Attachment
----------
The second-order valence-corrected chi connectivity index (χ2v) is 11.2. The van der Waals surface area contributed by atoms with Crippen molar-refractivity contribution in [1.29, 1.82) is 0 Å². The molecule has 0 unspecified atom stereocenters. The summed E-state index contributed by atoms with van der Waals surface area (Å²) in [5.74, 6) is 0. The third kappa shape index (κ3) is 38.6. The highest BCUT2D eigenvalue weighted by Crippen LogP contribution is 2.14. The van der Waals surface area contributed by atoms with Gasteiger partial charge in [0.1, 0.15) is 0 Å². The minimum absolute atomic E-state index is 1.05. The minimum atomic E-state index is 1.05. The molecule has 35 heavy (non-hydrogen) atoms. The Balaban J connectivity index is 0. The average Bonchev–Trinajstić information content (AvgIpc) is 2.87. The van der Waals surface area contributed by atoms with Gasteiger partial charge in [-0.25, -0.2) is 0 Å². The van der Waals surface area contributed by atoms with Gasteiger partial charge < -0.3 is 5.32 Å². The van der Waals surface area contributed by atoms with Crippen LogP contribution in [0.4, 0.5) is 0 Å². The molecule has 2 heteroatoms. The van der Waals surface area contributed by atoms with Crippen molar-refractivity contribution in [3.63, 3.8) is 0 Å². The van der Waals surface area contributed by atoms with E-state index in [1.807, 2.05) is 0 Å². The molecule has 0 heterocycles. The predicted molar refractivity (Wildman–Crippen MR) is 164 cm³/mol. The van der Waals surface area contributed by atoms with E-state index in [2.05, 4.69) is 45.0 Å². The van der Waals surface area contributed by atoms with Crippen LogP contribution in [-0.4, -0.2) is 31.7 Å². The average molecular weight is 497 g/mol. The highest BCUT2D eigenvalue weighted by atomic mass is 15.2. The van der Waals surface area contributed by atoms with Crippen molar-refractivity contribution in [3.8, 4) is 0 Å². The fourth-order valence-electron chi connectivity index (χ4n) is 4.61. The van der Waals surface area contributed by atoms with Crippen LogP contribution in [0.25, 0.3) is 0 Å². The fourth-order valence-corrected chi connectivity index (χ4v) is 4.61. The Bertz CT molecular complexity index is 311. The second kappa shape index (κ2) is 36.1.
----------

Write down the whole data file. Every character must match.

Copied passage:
The second-order valence-corrected chi connectivity index (χ2v) is 11.2. The van der Waals surface area contributed by atoms with Crippen molar-refractivity contribution in [1.29, 1.82) is 0 Å². The molecule has 0 unspecified atom stereocenters. The summed E-state index contributed by atoms with van der Waals surface area (Å²) in [5.74, 6) is 0. The third kappa shape index (κ3) is 38.6. The highest BCUT2D eigenvalue weighted by Crippen LogP contribution is 2.14. The van der Waals surface area contributed by atoms with Gasteiger partial charge in [0.1, 0.15) is 0 Å². The minimum absolute atomic E-state index is 1.05. The minimum atomic E-state index is 1.05. The molecule has 35 heavy (non-hydrogen) atoms. The Balaban J connectivity index is 0. The average Bonchev–Trinajstić information content (AvgIpc) is 2.87. The van der Waals surface area contributed by atoms with Gasteiger partial charge in [-0.25, -0.2) is 0 Å². The van der Waals surface area contributed by atoms with Gasteiger partial charge < -0.3 is 5.32 Å². The van der Waals surface area contributed by atoms with Crippen LogP contribution in [0.4, 0.5) is 0 Å². The molecule has 2 heteroatoms. The van der Waals surface area contributed by atoms with Crippen molar-refractivity contribution in [3.63, 3.8) is 0 Å². The van der Waals surface area contributed by atoms with E-state index in [1.807, 2.05) is 0 Å². The molecule has 0 heterocycles. The predicted molar refractivity (Wildman–Crippen MR) is 164 cm³/mol. The van der Waals surface area contributed by atoms with E-state index in [2.05, 4.69) is 45.0 Å². The van der Waals surface area contributed by atoms with Crippen LogP contribution in [-0.4, -0.2) is 31.7 Å². The average molecular weight is 497 g/mol. The highest BCUT2D eigenvalue weighted by atomic mass is 15.2. The van der Waals surface area contributed by atoms with Crippen molar-refractivity contribution in [3.8, 4) is 0 Å². The fourth-order valence-electron chi connectivity index (χ4n) is 4.61. The van der Waals surface area contributed by atoms with Crippen LogP contribution in [0.25, 0.3) is 0 Å². The fourth-order valence-corrected chi connectivity index (χ4v) is 4.61. The Bertz CT molecular complexity index is 311. The second kappa shape index (κ2) is 36.1.